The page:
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Justice News

Department of Justice
U.S. Attorney’s Office
District of Maryland

Friday, May 19, 2017

Two More Retailers Sentenced to Federal Prison for Food Stamp Fraud

Baltimore retailers ordered to pay over $7 million cumulatively for defrauding the Food Stamp Program


Baltimore, Maryland – In August 2016, a federal grand jury returned nine indictments charging 14 retail store operators in the greater Baltimore area with food stamp fraud and wire fraud in connection with obtaining over $16 million from the United States Department of Agriculture by illegally trading food stamp benefits for cash. Twelve of the fourteen charged defendants have pleaded guilty, and two defendants were sentenced this week to federal prison.


Today, U.S. District Judge Richard D. Bennett sentenced Mohammad Shafiq, age 51, of Baltimore, Maryland to 46 months in prison, followed by three years of supervised release. Judge Bennett ordered Shafiq to pay restitution in the amount of $3,712,353.00.


In a separate sentencing hearing held on May 18, 2017, Judge Bennett sentenced Mohammad Irfan, age 59, of Baltimore County, Maryland, to 51 months in prison, followed by three years of supervised release. Judge Bennett also ordered Irfan to pay restitution in the amount of $3,550,662.00.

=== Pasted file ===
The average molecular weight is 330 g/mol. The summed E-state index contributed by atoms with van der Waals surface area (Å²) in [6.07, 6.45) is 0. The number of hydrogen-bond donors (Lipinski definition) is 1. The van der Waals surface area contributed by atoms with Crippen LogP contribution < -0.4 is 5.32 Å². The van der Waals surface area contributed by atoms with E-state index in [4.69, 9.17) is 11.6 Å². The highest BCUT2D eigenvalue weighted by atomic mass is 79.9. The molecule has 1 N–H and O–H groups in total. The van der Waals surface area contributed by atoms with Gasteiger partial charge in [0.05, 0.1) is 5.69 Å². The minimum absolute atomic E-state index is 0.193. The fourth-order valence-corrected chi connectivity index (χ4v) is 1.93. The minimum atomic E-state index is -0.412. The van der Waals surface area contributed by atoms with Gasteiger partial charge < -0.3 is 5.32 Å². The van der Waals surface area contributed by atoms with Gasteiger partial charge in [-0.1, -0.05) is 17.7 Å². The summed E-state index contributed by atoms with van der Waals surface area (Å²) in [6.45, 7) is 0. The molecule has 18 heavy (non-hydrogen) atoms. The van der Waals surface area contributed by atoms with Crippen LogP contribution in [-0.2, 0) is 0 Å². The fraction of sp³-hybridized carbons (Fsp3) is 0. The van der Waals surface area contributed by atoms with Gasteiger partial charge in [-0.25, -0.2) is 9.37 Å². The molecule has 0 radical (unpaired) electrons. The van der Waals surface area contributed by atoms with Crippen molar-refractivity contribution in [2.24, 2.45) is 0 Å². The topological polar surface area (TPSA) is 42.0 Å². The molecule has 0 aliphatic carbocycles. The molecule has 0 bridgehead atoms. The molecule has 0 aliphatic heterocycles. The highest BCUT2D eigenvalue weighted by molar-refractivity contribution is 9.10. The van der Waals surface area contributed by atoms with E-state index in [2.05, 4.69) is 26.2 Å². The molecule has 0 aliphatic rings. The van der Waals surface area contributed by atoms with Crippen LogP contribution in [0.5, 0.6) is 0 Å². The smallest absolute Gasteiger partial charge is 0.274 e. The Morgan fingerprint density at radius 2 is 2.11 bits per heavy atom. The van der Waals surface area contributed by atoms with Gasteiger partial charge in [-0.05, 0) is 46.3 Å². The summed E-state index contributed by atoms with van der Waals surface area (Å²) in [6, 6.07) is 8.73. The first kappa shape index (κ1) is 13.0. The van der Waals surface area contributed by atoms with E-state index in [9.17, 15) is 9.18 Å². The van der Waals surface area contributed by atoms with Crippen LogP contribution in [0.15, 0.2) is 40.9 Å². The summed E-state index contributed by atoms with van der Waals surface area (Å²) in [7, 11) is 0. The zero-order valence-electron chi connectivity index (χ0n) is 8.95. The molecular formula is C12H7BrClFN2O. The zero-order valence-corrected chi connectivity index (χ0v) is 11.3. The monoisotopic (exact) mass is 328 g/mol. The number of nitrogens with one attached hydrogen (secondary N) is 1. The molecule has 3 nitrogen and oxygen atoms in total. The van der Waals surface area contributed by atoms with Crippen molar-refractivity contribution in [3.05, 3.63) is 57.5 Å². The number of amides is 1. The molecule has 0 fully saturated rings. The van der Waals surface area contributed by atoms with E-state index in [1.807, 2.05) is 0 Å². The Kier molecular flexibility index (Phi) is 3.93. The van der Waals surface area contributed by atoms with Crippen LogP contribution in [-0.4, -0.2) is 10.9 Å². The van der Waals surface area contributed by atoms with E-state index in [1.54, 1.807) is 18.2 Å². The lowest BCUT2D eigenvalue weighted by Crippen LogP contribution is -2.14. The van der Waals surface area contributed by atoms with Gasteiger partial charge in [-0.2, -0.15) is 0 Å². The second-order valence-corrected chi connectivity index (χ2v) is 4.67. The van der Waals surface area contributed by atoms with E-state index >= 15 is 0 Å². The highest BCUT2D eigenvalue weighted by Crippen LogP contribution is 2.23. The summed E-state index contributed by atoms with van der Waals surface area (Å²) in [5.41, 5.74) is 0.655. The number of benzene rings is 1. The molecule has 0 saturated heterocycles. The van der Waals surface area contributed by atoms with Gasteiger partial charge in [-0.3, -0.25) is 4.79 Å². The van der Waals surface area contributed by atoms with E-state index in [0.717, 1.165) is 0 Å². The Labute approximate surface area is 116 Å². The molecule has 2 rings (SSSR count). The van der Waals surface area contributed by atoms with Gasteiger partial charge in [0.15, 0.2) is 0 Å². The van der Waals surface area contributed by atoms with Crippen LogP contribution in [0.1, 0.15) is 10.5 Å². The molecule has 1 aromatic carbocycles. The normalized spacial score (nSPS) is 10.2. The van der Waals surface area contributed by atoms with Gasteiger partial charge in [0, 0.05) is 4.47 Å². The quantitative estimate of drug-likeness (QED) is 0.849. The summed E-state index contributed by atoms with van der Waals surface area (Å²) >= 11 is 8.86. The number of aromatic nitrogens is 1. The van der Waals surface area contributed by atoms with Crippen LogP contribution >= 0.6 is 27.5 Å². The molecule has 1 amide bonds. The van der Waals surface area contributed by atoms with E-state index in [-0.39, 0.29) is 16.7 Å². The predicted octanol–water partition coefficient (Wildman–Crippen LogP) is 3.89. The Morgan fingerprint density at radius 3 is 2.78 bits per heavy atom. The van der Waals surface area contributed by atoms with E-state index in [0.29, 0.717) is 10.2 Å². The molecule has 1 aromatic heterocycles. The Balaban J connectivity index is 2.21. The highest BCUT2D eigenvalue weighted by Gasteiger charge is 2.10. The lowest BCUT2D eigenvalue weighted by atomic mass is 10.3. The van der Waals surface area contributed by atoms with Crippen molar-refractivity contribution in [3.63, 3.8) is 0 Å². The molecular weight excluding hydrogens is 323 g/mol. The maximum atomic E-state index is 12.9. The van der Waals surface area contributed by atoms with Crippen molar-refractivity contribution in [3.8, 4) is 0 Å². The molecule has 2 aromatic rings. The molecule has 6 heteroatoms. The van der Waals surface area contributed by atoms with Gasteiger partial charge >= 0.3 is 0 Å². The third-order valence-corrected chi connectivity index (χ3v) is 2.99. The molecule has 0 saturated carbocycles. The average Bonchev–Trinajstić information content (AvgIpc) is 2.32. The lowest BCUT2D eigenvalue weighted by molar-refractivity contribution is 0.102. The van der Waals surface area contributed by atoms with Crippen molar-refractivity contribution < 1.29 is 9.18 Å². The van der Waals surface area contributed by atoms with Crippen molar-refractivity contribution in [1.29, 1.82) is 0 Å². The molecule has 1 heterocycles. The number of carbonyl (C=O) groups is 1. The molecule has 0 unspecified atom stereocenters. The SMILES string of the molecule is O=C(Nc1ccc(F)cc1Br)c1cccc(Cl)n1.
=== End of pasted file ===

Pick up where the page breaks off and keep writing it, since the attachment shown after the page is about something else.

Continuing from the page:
The sentences were announced by Acting United States Attorney for the District of Maryland Stephen M. Schenning; Special Agent in Charge William G. Squires, Jr. of the U.S. Department of Agriculture Office of Inspector General, Northeast Region; and Special Agent in Charge Gordon B. Johnson of the Federal Bureau of Investigation.


The Supplemental Nutrition Assistance Program (SNAP), previously known as the Food Stamp Program, is administered by the Food and Nutrition Service (FNS) of the United States Department of Agriculture (USDA), together with state agencies. The program funds low-income individuals to allow them to obtain a more nutritious diet. In Maryland, the program provides eligible individuals with an electronic benefit transfer (EBT) card called the Independence Card, which operates like a debit card. Recipients obtain EBT cards through the state Department of Human Resources, then use the EBT card to purchase approved food items from participating retailers.


Retailers must apply to and be approved by FNS to participate in the program. Authorized retailers use a point-of-sale terminal that checks the EBT card information and deducts the cash value of the purchase from the customer’s SNAP benefit balance. SNAP reimbursements are paid to retailers through electronic funds transfers. Retailers must bill the government only in return for providing approved food items.


Although charged in separate and unrelated schemes, Shafiq and Irfan engaged in similar conduct to defraud the SNAP program.